At the 19th of September, the Netherlands Network for Human Rights Research (NNHRR) in collaboration with DAMR organized a PhD workshop on the topic of 'Legal Implications of the European Trends in the Externalisation of Migration Management' at Radboud University. Find a short report and some pictures from the event in this article.
Mary Dickson (Radboud University)
Annick Pijnenburg (Tilburg University)
Amélie Poméon (Radboud University)
Mary Dickson, Annick Pijnenburg and Amélie Poméon, all members of the Migration and Borders Working Group of the NNHRR (Netherlands Network for Human Rights Research), organised a one-day PhD workshop on the topic of Legal Implications of European Trends in the Externalisation of Migration Management. The workshop took place on 19 September 2019 at Radboud University Nijmegen and was co-funded by the DAMR (Dutch Association for Migration Research) and the NNHRR.
The workshop gathered some 20 academics and Ph.D. candidates from four different countries working in the area of shared responsibility for extraterritorial acts in the context of migration management. In allowing for the exchange of ideas between speakers and participants in an informal setting, it provided a unique opportunity to discuss and develop ideas. A few participants who could not attend in person were nevertheless able to participate remotely through videoconferencing.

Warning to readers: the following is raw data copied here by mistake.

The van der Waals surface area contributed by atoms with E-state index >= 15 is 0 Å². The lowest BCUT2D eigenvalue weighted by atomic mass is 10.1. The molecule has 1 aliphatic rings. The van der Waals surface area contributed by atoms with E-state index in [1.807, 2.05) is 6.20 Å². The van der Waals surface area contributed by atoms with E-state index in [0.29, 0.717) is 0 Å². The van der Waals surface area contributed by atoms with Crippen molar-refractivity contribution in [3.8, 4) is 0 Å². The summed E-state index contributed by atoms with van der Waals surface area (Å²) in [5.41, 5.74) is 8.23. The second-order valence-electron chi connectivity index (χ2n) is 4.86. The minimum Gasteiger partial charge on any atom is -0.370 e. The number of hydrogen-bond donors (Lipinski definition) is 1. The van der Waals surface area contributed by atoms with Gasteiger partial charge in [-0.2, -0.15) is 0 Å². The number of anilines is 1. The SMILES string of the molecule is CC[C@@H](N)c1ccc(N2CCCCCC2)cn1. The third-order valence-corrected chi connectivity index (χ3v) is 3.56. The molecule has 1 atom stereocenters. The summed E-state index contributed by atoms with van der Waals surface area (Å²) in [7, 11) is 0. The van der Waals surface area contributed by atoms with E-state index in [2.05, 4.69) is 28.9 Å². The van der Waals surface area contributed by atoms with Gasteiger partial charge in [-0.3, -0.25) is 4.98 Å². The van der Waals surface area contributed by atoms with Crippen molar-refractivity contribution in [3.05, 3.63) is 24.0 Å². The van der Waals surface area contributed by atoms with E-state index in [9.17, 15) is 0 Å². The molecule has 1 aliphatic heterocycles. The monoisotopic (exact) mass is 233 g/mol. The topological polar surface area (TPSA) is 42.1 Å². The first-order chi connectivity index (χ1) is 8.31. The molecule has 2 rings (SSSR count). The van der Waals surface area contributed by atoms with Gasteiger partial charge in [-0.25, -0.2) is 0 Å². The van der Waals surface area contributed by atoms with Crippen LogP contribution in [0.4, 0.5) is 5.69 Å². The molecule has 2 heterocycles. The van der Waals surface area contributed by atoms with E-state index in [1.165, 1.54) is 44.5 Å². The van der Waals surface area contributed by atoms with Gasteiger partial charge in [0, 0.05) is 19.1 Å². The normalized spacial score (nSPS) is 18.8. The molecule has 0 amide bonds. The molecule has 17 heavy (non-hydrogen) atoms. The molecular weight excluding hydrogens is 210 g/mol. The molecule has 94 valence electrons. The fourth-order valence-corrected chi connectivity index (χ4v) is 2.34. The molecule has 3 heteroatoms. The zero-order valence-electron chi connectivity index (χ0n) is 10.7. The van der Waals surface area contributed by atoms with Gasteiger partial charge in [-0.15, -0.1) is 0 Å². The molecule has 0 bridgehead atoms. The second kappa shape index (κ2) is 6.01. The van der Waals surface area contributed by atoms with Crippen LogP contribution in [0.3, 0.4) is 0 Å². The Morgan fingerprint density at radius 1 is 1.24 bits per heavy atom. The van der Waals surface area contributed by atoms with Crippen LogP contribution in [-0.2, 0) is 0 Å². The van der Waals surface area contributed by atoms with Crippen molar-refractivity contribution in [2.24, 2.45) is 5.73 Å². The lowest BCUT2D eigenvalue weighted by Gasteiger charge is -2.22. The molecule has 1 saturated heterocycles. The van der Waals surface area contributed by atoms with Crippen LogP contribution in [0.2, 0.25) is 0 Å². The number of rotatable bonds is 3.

Our intention as organisers was to create an opportunity for discussion and the exchange of ideas between Ph.D. researchers and senior academics. As a result, we chose a format which allowed for around 40 minutes of discussion following a presentation given by the main speaker. In two sessions it was also possible to have a respondent to the main speaker, meaning that an element of discussion was already built into those sessions. Another step taken to stimulate discussion was to produce a 2-page document to accompany each session. This meant that the sessions remained focussed and allowed participants to prepare in advance of the workshop.
Discussions were lively and continued into the breaks between sessions, the drinks and even into a dinner, that some decided to join spontaneously.
A particularly fruitful aspect which resulted from the workshop was the interest generated in a potential follow-up meeting. This would focus on a peer review where Ph.Ds. would be able to share their work with each other and receive feedback.